Connecting local responses around the world
The drive uphill to village KB Sabilulungan is long. The curvy road takes us through the hills outside Bandung. The view on the tea-plantations is stunning. So fresh, so green and clearly maintained with so much diligence. During the #GLF2018 we are exploring sustainability of local responses. The 3 hours drive gives me time to contemplate. The plantations confirm my understanding that for any response to become sustainable, rigor and care is needed. The tea plantations that have been flourishing for centuries are the example for us to learn from, right in front of our eyes. The tough leap from level 4 to level 5 in competence as we know it in our #CLCP community life competence process!
Around the corner appears a house, a white house, a huge white house. Overseeing the hills. The house dates from Dutch colonial times. The supervisor could oversee the plantation and his workers. I realize that although the fields are sustained with diligence, the way to get there was not necessarily a nice one. The care for the twigs came from the fine hands and the hard work of the Javanese, the rigor was commanded (oftentimes violently) by their Dutch colonizers. History has taught us where the benefit went. A rigorous process without #SALT! It worked, the tea plantations are still there and of impressing beauty.
But something changed. We witness it when we finally reach the kampung KB, destination of our SALT visit. In the kampung two things are striking. The colorful message at the entrance of the village ‘dua anak cukup’ (two children are sufficient) of the governments family planning program ànd strawberries. Strawberries everywhere.
The villagers want to bring betterment to their lives. To the lives of their children and to the lives of neighbors who are living in very disadvantaged conditions. When the government proposed their family planning program to the village, the villagers embraced it as a way to work toward a better place for all family members in the village. Natural volunteer leaders came forward. For Rokaya this was the moment to put her heart at work. The family planning program encouraged her to reach out to especially women to address any element of family life, for young and old members. “When I am in a meeting and I see a young child that is malnourished I talk with the mother and link her to the necessary care. I go to houses for conversations and we also organize joint activities that keep us healthy and give us a lot of fun. If you would stay over for the night, we could play volleyball together at sunrise in the field in the back of the village. The women of the village meet there early morning, before their day starts”. The response is not an individual one. It is backed up by government who improved the road to and from the villages and provided subsidies for income generating activities. Rokaya also mobilised 7 younger women around her to take care of the families’ health for all in the village.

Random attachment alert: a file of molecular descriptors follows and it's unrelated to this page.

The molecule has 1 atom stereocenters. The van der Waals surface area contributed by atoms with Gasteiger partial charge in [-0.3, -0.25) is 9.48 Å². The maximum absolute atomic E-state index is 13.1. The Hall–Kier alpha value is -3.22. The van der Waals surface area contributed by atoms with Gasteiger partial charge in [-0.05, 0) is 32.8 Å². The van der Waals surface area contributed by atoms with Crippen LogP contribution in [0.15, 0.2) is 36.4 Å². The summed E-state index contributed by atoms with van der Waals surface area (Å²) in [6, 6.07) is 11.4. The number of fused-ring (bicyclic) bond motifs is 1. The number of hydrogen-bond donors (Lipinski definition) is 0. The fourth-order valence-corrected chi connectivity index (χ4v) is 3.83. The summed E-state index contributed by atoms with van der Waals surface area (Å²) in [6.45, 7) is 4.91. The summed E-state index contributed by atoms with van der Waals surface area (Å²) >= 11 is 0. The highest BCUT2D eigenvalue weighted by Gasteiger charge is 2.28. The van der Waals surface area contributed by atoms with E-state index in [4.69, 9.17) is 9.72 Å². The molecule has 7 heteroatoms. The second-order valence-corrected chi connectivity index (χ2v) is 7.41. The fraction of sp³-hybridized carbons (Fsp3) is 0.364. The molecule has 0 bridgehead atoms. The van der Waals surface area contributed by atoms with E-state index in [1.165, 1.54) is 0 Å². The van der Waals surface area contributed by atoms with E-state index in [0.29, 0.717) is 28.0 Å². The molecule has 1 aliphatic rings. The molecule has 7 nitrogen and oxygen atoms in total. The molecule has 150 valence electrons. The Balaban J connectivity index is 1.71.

And what about those strawberries? There are strawberries, strawberry pots, strawberry jam, strawberry plants, strawberry decorations in every little corner of this village! Most villagers work hard, very hard, in the tea plantations that surround the village. They work for the boss and get a salary. But when they come home, there is…. Strawberries! Men, women, children put their hands at work to plant, grow and harvest them. Each family has their garden and income is redistributed through a cooperative. Jojo, family planning officer, does not need to think long when I ask him what the link is between the lovely fruit and his family planning program. “Firstly: our strawberries provide us the additional income that we need to be able to take care of our families as we wish, and secondly the fruits are healthy and nutritious for all of us. Our strawberries contribute to sustainability!”
Rigor and hard work, once combined with ownership and love for those around us gives us a sustainable response that is sweet and healthy. Strawberry fields forever!